Sunday 19 February 2012

Save the Euro – Get Connected: Why Countries with the Internet have Lower Cost of Borrowing

This snapshot of a handful of countries post-economic crisis shows one thing very clearly: a country’s ability to weather the economic crisis is related strongly to its level of modernisation or e-Intensity.

 Note: e-intensity is a measure developed by the Boston Consulting Group based on adoption, expenditure and use of the internet and e-commerce. Our analysis puts e-intensity against 10 year government bond rates as our measure of how well a country is weathering the economic crisis.

The results of our simple analysis are particularly striking within the Eurozone. Member states which have not had the capacity to adopt and develop the internet and ecommerce are those with skyrocketing risk premiums on their governments’ debt. These states form a distinct group: Portugal, Italy, Spain, Ireland and Greece (which is literally off the scale) - all with high debt premiums and an e-Intensity score of well under 100.

There are two other groups: those with high e-Intensity and low government bond rates such as Germany, Denmark and the UK, and a middle group (Belgium, Austria and France) with lower e-Intensity (100-120) and raised bond rates of 3-4%.

So why is there such a close relationship? There are two possible explanations, and both could be correct:

a) Low e-Intensity indicates underlying structural problems: countries with high e-Intensity are those which have invested in modern processes, improved productivity and benefit from strong institutions. These are the countries that have lower borrowing costs, as they are best placed to grow their economies in the future.

b) e-Intensity (or what it represents) is a fundamental capability: countries which use the internet intensively can respond more flexibly to shocks and crises, instead of being weighed down by cumbersome 20th century processes and institutions.

What makes these two explanations compelling is the following: if you can get a country to invest in, use, and compete on the internet, then you must have either eliminated or minimised any underlying structural problems, or created a flexible and robust economy, or both.

Five of the countries shown here (Greece, Portugal, Ireland, Spain and Italy) have been slow to embrace new technology, business models, and to change consumer behaviour. Much has been written about the institutional problems these countries face, but we think a very specific problem might lie at the heart of the current economic crisis: how do you get these countries to invest in and use the internet? And both investment and use are necessary – just buying infrastructure and fancy web sites won’t cut it.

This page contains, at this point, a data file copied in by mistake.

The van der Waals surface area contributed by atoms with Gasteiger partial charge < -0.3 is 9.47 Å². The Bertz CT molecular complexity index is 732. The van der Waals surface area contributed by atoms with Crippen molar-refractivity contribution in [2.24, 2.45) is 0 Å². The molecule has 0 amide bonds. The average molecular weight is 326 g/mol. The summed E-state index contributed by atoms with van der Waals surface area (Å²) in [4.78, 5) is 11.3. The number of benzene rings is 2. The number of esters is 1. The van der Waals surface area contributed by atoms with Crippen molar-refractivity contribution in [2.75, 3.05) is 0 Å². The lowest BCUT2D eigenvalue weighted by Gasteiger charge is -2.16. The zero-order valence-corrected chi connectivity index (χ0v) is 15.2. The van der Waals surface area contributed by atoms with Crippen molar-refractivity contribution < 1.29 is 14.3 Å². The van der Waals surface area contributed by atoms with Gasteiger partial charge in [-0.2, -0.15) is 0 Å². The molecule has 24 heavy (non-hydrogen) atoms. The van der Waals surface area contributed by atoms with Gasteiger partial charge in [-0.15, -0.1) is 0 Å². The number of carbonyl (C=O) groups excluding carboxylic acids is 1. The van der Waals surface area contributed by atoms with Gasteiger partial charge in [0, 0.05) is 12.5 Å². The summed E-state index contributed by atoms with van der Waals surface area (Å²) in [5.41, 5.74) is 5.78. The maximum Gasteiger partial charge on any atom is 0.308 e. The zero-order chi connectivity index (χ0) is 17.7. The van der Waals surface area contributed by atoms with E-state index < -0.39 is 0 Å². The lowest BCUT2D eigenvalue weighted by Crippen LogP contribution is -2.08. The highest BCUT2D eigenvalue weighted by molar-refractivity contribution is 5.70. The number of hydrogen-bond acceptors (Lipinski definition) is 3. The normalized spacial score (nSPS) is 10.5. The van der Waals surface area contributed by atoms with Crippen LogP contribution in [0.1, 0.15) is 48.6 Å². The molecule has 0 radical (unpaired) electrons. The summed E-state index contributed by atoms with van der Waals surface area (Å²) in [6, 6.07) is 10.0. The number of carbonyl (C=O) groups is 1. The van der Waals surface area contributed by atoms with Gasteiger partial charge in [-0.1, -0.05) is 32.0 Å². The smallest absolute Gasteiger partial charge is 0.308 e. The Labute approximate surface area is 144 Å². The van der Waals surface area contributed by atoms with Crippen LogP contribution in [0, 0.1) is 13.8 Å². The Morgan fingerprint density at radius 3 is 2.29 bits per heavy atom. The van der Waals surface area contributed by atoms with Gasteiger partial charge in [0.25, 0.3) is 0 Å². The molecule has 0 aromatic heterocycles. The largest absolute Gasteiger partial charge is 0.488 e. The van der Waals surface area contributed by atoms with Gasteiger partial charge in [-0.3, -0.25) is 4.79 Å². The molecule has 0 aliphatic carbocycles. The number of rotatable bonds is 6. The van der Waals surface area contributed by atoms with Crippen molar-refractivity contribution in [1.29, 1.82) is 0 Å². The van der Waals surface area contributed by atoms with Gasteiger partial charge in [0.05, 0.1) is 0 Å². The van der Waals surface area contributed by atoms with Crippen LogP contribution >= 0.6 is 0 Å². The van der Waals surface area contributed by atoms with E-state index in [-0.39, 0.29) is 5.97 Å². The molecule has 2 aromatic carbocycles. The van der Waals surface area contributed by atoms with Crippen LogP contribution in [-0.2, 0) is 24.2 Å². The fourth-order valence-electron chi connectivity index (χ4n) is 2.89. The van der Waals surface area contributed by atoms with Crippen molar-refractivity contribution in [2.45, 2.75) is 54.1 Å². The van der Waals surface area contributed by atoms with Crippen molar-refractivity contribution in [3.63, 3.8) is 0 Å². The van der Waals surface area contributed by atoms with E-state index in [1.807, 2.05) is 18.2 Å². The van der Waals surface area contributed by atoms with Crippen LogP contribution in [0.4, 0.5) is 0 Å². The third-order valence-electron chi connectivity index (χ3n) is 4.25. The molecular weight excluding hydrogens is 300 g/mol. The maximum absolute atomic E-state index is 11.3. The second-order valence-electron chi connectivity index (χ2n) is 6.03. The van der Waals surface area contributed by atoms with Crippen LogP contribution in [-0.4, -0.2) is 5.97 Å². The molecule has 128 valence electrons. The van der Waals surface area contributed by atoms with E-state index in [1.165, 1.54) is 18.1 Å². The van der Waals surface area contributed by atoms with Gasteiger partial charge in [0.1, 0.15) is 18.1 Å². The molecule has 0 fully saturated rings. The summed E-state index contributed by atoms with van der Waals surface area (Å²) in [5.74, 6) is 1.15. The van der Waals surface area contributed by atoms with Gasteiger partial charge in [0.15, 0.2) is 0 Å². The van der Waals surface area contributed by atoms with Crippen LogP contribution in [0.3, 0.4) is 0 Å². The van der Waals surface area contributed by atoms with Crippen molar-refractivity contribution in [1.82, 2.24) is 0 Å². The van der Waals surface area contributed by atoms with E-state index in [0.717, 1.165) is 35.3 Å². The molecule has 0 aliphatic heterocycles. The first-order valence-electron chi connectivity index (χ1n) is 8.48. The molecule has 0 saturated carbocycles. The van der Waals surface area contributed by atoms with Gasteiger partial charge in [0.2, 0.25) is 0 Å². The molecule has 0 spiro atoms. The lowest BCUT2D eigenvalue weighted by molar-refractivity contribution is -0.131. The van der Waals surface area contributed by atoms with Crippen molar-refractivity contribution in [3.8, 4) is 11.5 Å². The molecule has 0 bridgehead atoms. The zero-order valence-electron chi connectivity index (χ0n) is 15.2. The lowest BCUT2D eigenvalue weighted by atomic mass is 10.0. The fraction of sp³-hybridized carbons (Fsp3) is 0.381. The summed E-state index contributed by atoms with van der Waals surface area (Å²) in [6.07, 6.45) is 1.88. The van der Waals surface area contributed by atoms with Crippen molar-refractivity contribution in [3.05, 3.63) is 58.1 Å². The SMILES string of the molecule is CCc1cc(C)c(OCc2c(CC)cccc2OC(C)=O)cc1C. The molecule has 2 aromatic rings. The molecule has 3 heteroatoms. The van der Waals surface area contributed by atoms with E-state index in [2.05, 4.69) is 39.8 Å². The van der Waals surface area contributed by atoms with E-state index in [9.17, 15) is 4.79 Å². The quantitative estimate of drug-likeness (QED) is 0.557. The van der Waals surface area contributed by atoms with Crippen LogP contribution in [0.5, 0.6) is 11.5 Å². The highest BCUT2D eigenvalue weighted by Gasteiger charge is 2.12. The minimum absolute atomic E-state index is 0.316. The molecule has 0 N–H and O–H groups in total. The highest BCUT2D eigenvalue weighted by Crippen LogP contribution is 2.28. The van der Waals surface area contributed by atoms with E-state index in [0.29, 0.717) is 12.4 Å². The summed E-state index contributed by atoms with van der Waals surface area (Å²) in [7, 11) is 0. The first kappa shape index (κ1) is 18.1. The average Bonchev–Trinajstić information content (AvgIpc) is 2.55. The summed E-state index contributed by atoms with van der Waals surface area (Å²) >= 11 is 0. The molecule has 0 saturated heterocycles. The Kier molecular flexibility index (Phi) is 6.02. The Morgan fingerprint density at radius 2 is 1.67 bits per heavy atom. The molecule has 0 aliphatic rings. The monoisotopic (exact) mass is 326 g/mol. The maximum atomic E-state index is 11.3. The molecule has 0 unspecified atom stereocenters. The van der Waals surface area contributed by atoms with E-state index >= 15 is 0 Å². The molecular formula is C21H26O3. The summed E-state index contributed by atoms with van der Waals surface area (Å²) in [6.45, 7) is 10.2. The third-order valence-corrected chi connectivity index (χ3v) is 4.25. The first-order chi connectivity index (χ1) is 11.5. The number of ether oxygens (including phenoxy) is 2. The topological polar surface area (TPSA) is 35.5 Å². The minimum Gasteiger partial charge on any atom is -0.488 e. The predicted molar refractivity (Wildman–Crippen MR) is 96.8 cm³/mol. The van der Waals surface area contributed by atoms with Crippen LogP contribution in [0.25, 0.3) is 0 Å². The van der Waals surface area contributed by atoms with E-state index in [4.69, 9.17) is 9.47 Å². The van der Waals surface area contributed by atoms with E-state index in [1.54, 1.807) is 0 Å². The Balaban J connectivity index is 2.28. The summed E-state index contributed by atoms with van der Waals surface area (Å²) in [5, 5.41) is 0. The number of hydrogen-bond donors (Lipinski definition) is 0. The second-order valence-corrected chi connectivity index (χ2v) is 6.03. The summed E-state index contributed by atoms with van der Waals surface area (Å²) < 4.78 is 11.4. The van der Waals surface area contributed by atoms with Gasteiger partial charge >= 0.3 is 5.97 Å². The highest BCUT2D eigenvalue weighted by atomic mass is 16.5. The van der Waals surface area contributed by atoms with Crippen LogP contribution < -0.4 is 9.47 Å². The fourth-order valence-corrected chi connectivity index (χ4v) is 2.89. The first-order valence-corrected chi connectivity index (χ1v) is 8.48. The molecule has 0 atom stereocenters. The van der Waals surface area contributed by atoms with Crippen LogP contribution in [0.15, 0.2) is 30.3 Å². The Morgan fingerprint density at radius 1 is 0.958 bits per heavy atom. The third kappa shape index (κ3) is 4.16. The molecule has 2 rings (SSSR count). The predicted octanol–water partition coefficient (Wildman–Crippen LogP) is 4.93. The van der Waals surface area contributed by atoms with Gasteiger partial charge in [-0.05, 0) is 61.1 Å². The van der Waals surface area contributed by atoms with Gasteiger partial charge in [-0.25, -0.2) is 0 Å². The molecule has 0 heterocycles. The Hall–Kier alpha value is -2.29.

Our questions:

1. Is the internet a line in the sand for Europe? Does a country’s ability to adopt and exploit modern technologies dictate whether it can operate within the single currency?

2. Can the problem be addressed in time? Does this highlight a structural issue that takes decades to solve, or is it a faster acting killer-policy-app for the Eurozone’s troubled economies that could keep them in the single currency for good?

3. Should investment in e-Infrastructure and stimulation of usage become a policy priority for Europe?

We will answer question 3: “Yes, immediately”. Of course, further evidence is needed and linkages need to be demonstrated, but the risks are high and the expensive parts of the solution - infrastructure investment - can have well-calculated returns.

Whatever the underlying mechanisms, it is clear that the internet is playing a very significant role in modern economies, and one which may extend far beyond its direct share of GDP.

About the Authors of this post:

David Cleevely is Founding Director of the Centre for Science and Policy at the University of Cambridge.

Matthew Cleevely is an entrepreneur pursuing a PhD in entrepreneurship, innovation and growth policy at Imperial College Business School, London

The BostonConsulting Group e-Intensity Index (BCG Perspectives) used in this analysis compares different measures of Internet activity for 50 countries. It measures the three significant factors: